Flood of unwanted new development

Horsham District Council, and particularly but not exclusively its planning department, was the subject of an almost unparalleled barrage of criticism in a

series of articles in the County Times of March 28.

Much of the criticism was entirely justified. I agree with John Steele that a significant contributing factor leading to the failure to develop a Local Housing Plan, as required by the Government, was the arrogant non-consultative approach that was adopted. This has to be laid at the door of the cabinet and specifically at the door of the cabinet member responsible.

Having said that I may surprise you by saying I feel some sympathy for the council as a whole. That they should, as a body, have stood up to the cabinet’s dogmatic position earlier I agree; but there was little local precedent for them to act independently and the Government’s messages were, as Gary Shipton has commented, at best contradictory.

In addition, with regard to the lack of a five year land supply, one has to have a great deal of sympathy with the district council.

They have already given permissions for the building of large housing numbers – probably enough to have an adequate five year housing supply – but the developers are dragging their feet because they realise they cannot sell them all in the current financial climate.

They simply bank their permissions and will happily wait for as long as it takes, secure in the knowledge that they will go on forcing further permissions from the powerless district council and will be able to make a killing at our expense when and if the economy eventually recovers.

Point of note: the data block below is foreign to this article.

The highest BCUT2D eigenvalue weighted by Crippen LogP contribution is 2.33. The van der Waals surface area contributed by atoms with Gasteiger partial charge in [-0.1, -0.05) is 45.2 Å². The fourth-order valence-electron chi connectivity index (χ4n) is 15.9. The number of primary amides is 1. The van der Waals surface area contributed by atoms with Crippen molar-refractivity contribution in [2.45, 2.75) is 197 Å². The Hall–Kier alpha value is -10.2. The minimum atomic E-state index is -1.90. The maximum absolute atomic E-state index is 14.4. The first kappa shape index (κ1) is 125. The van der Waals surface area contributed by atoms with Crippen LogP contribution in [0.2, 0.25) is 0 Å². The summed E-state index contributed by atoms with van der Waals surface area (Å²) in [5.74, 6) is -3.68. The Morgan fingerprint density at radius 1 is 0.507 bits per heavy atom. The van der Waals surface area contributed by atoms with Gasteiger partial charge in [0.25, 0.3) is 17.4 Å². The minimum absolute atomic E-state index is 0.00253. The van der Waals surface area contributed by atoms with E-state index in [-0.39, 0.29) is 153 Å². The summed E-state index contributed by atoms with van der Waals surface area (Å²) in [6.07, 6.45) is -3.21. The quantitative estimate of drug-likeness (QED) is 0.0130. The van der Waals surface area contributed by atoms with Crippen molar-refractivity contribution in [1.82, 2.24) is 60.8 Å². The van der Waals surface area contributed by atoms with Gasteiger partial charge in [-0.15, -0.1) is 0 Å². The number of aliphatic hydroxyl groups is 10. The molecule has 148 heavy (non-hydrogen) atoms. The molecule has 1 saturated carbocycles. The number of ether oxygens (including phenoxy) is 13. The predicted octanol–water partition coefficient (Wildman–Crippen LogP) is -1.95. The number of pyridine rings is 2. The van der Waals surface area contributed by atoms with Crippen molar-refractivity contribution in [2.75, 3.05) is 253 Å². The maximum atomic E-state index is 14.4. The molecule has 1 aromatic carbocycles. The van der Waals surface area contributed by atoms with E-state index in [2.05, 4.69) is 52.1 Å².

This part of the problem is firmly down to central Government – but Keep Southwater Green pointed this out publically in 2010.

In the absence of a Plan, and with the application of the National Planning Framework, a flood of uncontrolled and unwanted development would seem very likely.

Mr Boles, the Government Minister for Planning, said on March 22, ‘it will be ugly and will put pressure on local infrastructure with few obvious

benefits to communities’.

And yet he says he wants it!

What can we do to try and prevent what will be a total tragedy for our area?

First we must try and make the Government understand what is happening and what people feel about it. Nationally CPRE, the National Trust and the national press are voicing their concerns.

But as Dr Smith (CPRE Sussex) has said, in the same WSCT issue, it is absolutely essential that Horsham District Council is prepared to challenge central Government and demand more time to formulate and adopt their plan.

If the district council, as Dr Smith puts it, ‘betray our trust’ their electorate will rightly lay the blame firmly at their door.

We hear of one Conservative district councillor defecting to UKIP – how many more will follow or become Independent?

Even in this Conservative heartland heads will roll. If the Government refuse to listen then they too will reap the reward they will so richly deserve at the next election.

Finally we, as individuals, must show Horsham MP Francis Maude how much we care about

this issue. We must write to him and demand help and keep demanding it until he realises his responsibility.

Dr IAN THWAITES

Marlhurst, Southwater